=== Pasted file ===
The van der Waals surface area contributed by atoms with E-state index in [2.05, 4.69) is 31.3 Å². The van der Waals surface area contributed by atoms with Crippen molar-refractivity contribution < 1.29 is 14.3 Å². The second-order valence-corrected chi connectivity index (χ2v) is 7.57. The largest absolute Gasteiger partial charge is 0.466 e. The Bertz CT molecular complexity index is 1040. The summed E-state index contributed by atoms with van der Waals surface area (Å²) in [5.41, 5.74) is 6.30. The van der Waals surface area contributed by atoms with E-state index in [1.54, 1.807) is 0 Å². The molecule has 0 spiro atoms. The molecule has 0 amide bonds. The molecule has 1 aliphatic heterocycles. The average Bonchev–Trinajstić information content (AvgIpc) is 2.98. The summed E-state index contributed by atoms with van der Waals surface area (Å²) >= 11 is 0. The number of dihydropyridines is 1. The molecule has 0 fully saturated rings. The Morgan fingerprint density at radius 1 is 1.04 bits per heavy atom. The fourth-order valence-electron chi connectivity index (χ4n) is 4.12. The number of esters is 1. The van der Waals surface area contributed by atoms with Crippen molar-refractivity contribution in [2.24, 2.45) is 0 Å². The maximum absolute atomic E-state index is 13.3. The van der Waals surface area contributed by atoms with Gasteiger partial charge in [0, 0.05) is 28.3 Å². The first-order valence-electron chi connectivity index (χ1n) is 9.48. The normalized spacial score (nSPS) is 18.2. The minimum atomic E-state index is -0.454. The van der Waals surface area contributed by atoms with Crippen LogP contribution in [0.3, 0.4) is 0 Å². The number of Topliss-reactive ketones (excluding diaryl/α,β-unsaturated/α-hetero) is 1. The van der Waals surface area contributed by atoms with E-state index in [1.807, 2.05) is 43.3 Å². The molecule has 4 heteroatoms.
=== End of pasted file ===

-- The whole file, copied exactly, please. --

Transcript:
The van der Waals surface area contributed by atoms with E-state index in [2.05, 4.69) is 31.3 Å². The van der Waals surface area contributed by atoms with Crippen molar-refractivity contribution < 1.29 is 14.3 Å². The second-order valence-corrected chi connectivity index (χ2v) is 7.57. The largest absolute Gasteiger partial charge is 0.466 e. The Bertz CT molecular complexity index is 1040. The summed E-state index contributed by atoms with van der Waals surface area (Å²) in [5.41, 5.74) is 6.30. The van der Waals surface area contributed by atoms with E-state index in [1.54, 1.807) is 0 Å². The molecule has 0 spiro atoms. The molecule has 0 amide bonds. The molecule has 1 aliphatic heterocycles. The average Bonchev–Trinajstić information content (AvgIpc) is 2.98. The summed E-state index contributed by atoms with van der Waals surface area (Å²) >= 11 is 0. The number of dihydropyridines is 1. The molecule has 0 fully saturated rings. The Morgan fingerprint density at radius 1 is 1.04 bits per heavy atom. The fourth-order valence-electron chi connectivity index (χ4n) is 4.12. The number of esters is 1. The van der Waals surface area contributed by atoms with Crippen molar-refractivity contribution in [2.24, 2.45) is 0 Å². The maximum absolute atomic E-state index is 13.3. The van der Waals surface area contributed by atoms with Gasteiger partial charge in [0, 0.05) is 28.3 Å². The first-order valence-electron chi connectivity index (χ1n) is 9.48. The normalized spacial score (nSPS) is 18.2. The minimum atomic E-state index is -0.454. The van der Waals surface area contributed by atoms with Crippen LogP contribution in [0.3, 0.4) is 0 Å². The number of Topliss-reactive ketones (excluding diaryl/α,β-unsaturated/α-hetero) is 1. The van der Waals surface area contributed by atoms with E-state index in [1.807, 2.05) is 43.3 Å². The molecule has 4 heteroatoms.